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Professor Upton remarks :

It will be seen from the chart that in the region embracing nearly the southern half of Vermont and of New Hampshire west of the Merrimack, the western half of Massachusetts, nearly the whole of Connecticut and of New York, east of the Hudson, as far north as Lake George, the average depth of unmelted snow exceeded thirty inches, while in Central Connecticut and a large part of Eastern New York the average fall was over forty inches.

We may, then, taking the facts together and applying our own observations to that part which visited New Hampshire, say that the storm had its origin in the North Pacific Ocean, the conditions attending being first observed there, and reaching the western coast it passed over the Rocky Mountain ranges, moved southeastward to Georgia, where it assumed a cyclonic form. It then started up the Atlantic coast from the Carolinas, its center reaching the southeastern coast of Massachusetts on the evening of the 12th. While the storm had been traveling up the coast, a wave of low temperature reached Lake Ontario and pressed onward to the Atlantic, mingling with the coast winds and its storm, which reduced its temperature and increased the precipitation of snow. It is to be noted that the temperature did not fall so low here as in the States south and west of us.

The greatest precipitation in this State was on the 12th and evening following. While the snow from the clouds diminished during the 13th, the high wind raised it in its force, and filled the air so much that a person could see but a few feet before him. In breathing, the snow would fill the mouth and nose and follow the current to the lungs, where, melting, it would nearly, if not quite, choke the person exposed; falling upon the eyes in dense bunches, it would melt, partly obscuring sight by the water and unmelted snow; hence the danger to the traveler in the storm.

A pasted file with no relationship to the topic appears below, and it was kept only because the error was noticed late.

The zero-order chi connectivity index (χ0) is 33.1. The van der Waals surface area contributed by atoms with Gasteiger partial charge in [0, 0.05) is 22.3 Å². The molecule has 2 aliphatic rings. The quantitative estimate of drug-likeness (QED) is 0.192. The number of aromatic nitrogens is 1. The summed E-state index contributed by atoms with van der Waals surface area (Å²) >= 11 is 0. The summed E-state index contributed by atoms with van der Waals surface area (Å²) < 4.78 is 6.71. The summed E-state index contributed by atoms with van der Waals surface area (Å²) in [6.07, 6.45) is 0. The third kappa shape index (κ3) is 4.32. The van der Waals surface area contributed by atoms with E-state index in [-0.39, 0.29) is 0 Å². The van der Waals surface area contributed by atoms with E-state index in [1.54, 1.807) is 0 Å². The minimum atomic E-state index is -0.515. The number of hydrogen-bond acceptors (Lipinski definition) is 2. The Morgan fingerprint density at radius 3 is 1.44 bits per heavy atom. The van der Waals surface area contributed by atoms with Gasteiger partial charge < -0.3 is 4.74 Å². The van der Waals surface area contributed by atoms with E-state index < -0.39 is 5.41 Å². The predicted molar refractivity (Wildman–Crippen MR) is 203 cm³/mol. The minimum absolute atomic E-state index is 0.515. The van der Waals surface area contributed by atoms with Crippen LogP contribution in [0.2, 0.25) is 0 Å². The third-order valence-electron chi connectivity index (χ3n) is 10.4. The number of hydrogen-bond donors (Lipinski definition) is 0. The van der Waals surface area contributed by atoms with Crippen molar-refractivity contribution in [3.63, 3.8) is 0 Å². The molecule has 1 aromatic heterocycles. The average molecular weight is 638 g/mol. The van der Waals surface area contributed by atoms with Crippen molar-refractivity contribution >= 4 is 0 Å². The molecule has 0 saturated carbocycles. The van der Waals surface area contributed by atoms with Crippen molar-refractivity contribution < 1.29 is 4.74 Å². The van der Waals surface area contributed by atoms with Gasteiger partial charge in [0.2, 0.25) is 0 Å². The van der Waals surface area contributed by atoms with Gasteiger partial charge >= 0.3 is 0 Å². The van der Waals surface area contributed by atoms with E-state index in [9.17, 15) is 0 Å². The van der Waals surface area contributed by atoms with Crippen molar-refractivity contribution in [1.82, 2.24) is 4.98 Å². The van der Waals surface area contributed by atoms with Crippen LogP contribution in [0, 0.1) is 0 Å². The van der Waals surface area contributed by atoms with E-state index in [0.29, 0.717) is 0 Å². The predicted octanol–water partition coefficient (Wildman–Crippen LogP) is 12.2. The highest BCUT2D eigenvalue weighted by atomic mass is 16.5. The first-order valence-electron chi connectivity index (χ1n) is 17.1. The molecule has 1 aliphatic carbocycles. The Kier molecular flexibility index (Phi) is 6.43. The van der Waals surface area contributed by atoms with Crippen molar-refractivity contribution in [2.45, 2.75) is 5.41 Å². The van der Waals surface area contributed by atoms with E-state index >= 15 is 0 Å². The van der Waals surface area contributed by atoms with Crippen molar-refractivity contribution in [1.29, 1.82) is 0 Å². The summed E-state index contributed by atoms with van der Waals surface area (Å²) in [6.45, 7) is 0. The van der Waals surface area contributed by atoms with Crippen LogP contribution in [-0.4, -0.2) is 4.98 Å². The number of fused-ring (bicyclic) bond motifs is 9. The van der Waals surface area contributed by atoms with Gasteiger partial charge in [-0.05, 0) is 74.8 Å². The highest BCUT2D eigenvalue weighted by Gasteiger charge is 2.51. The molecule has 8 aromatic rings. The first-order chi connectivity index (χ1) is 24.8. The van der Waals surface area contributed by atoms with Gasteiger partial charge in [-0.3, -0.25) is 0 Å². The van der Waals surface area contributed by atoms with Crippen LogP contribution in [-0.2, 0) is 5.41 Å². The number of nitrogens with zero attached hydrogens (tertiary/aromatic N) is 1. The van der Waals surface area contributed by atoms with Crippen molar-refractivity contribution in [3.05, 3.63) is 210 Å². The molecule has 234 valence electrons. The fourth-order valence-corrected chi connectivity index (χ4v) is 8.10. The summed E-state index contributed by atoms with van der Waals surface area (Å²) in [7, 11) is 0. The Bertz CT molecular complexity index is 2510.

We give the following general description of the weather during the storm at Manchester :

The 9th of March the temperature averaged 34.75°, and the mean barometer was quite high, 30.25 inches, for that day. On the roth the thermometer fell slightly, to 33.50° (mean),

and the barometer gave a mean of 30.47 inches (high), the day closing with an east wind. On the 11th the mean thermometer fell to 32°, and the barometer to 30.27. A southeast wind continued all day, and a very light snow fell during the night. On the morning of the 12th snow was falling, and the storm increased during the day under a high northeast wind, with a

mean temperature of 27.50°, a barometer of 29.37 (low) inches at 9 P. M. (29.62 mean for the day), and fifteen inches of snow fell on the day and night following. The 13th came with the same high northeast wind, snowfall diminishing, but blowing and flying, and drifting in high drifts wherever obstructed. At 7 A. M. the temperature was 27°, the barometer 29.25; but soon the barometer began to rise, at 9 o'clock in the evening reading 29.66. The mean temperature for the day was 29.50°, and the mean barometer 29.45. During the day and night eight inches of snow were added to the fifteen inches that had already fallen, making in all 23 inches of light snow in Manchester, all subject to the winds and gales.

The following table of precipitation in this State, in some seventy places, is also the work of Professor Upton.

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RAINFALL AND SNOWFALL.

DAILY RECORD AT CONCORD FROM JUNE 1, 1863,

TO JUNE 1, 1888.

BY HON. WILLIAM L. FOSTER.

The following tables show the amount of rain and snow precipitated each day on which as much as .io of an inch of rain or one inch of snow has fallen. The rain is expressed in hundredths of an inch and the snow in inches. In some cases where a storm of rain or snow has continued two or more successive days, the whole amount of the snow or rain is put down on the date when the storm ceased. In order to ascertain the total precipitation (rain and melted snow) of a month or a year, it is usual to consider that ten inches of snow are equal to one inch of rain.

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